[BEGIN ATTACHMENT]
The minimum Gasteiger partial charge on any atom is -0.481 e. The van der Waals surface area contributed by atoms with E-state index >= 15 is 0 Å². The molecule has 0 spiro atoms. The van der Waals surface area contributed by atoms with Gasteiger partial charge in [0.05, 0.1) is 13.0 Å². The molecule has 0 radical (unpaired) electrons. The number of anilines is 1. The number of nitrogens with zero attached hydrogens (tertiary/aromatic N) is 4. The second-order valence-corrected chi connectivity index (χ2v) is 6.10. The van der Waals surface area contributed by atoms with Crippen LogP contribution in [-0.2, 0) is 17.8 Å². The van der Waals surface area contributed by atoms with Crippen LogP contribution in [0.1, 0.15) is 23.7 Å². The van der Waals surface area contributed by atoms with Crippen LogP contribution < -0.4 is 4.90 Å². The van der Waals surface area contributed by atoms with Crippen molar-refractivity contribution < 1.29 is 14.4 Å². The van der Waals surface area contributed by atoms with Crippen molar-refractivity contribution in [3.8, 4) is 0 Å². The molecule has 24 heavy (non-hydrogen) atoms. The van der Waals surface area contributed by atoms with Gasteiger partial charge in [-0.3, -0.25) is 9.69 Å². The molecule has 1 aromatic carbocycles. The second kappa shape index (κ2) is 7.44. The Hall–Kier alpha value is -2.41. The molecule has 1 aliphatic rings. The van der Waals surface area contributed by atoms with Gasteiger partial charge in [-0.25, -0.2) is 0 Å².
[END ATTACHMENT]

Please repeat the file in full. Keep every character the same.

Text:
The minimum Gasteiger partial charge on any atom is -0.481 e. The van der Waals surface area contributed by atoms with E-state index >= 15 is 0 Å². The molecule has 0 spiro atoms. The van der Waals surface area contributed by atoms with Gasteiger partial charge in [0.05, 0.1) is 13.0 Å². The molecule has 0 radical (unpaired) electrons. The number of anilines is 1. The number of nitrogens with zero attached hydrogens (tertiary/aromatic N) is 4. The second-order valence-corrected chi connectivity index (χ2v) is 6.10. The van der Waals surface area contributed by atoms with Crippen LogP contribution in [-0.2, 0) is 17.8 Å². The van der Waals surface area contributed by atoms with Crippen LogP contribution in [0.1, 0.15) is 23.7 Å². The van der Waals surface area contributed by atoms with Crippen LogP contribution < -0.4 is 4.90 Å². The van der Waals surface area contributed by atoms with Crippen molar-refractivity contribution < 1.29 is 14.4 Å². The van der Waals surface area contributed by atoms with Crippen molar-refractivity contribution in [3.8, 4) is 0 Å². The molecule has 24 heavy (non-hydrogen) atoms. The van der Waals surface area contributed by atoms with Gasteiger partial charge in [-0.3, -0.25) is 9.69 Å². The molecule has 1 aromatic carbocycles. The second kappa shape index (κ2) is 7.44. The Hall–Kier alpha value is -2.41. The molecule has 1 aliphatic rings. The van der Waals surface area contributed by atoms with Gasteiger partial charge in [-0.25, -0.2) is 0 Å².